Richland County Sheriff Adds Mustang GTs to Patrol Fleet for Community Engagement

Richland County, SC — In a move designed to foster closer ties with the community, Sheriff Leon Lott has added 17 new Ford Mustang GTs to the Richland County Sheriff’s Department’s Community Action Team (CAT) fleet. The new vehicles were unveiled on July 1 and are expected to serve as conversation starters and relationship builders between deputies and residents.

Sheriff Lott has a history of outfitting his officers with muscle cars. The CAT unit, established by Lott in 1998 during his first term, has previously used Chevrolet Camaros and Dodge Challengers. Following the discontinuation of these models, the department has now opted for the Ford Mustang.

The new Mustangs, part of the S650 generation, are equipped with V-8 engines and wear a distinctive Sheriff’s Office livery. However, they maintain many of their stock features, including wheels and Mustang badging, and do not have the standard light bars typically seen on patrol cars. This approach aligns with the CAT unit’s mission to engage with the community beyond traditional law enforcement roles.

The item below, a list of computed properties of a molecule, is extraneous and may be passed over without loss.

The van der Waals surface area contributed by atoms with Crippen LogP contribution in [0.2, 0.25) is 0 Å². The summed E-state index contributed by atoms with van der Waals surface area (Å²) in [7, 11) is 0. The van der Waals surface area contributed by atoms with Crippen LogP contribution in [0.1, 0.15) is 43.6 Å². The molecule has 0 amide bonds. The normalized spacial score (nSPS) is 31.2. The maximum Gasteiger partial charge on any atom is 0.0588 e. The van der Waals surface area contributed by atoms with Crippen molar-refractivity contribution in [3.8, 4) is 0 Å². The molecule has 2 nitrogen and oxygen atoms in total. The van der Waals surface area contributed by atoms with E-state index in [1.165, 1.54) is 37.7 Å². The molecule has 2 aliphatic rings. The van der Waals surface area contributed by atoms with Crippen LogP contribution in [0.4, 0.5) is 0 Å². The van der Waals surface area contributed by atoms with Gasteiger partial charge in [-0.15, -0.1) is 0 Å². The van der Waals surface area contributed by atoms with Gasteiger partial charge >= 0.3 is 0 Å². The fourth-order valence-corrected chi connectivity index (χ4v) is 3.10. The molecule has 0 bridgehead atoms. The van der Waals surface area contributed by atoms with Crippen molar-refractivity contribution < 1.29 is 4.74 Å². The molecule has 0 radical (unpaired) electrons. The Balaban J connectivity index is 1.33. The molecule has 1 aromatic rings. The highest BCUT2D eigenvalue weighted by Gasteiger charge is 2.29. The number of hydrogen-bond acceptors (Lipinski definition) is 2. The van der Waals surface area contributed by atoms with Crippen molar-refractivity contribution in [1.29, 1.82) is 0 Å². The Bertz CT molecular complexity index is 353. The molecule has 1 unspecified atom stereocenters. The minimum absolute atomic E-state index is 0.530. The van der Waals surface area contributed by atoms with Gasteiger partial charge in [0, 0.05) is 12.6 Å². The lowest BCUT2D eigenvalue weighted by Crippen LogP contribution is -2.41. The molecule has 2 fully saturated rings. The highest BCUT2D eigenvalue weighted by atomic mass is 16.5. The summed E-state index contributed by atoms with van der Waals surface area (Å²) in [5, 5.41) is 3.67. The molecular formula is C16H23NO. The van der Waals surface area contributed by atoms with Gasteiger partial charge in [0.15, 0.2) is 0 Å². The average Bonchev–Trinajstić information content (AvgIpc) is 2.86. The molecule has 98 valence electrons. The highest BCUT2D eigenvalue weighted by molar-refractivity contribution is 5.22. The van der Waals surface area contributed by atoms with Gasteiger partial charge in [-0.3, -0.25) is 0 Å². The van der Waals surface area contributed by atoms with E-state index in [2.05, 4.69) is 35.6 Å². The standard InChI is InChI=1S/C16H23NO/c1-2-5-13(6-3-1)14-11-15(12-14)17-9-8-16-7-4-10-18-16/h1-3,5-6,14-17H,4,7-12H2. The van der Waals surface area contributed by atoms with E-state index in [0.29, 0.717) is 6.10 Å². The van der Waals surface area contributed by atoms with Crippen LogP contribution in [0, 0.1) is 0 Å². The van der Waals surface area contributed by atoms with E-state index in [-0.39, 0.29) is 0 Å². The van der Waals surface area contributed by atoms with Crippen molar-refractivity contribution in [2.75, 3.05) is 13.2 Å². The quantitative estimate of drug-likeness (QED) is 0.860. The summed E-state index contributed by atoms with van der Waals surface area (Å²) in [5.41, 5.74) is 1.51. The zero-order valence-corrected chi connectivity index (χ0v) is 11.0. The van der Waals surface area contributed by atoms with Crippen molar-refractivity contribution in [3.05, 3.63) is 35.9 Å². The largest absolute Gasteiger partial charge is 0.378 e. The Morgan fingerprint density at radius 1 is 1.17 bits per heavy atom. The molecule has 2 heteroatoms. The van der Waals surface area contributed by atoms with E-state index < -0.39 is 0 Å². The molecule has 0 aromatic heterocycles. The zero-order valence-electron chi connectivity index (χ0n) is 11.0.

Each of the 15 officers in the CAT unit is responsible for a specific neighborhood in Richland County, which includes Columbia and its surrounding areas. Their duties extend beyond crime response to addressing various community needs, such as reporting faulty street lights. Deputies also provide their personal cell phone numbers to residents, offering a direct line of communication for community concerns.

Despite their flashy appearance, the Mustangs are reportedly no more expensive than the more conventional Chevrolet Tahoe or Ford Explorer police vehicles. While they may not be practical for arrests, as they lack adequate back seat space, other departments within the Sheriff’s Office will continue to use traditional police cruisers for those purposes.

The new fleet of Mustangs is expected to draw significant attention and serve as a symbol of the Sheriff’s Office’s commitment to community engagement and crime prevention.

For more information about the CAT unit or to get involved in community meetings, residents can contact their local deputy directly.

Photo: Richland County Sheriffs Department Facebook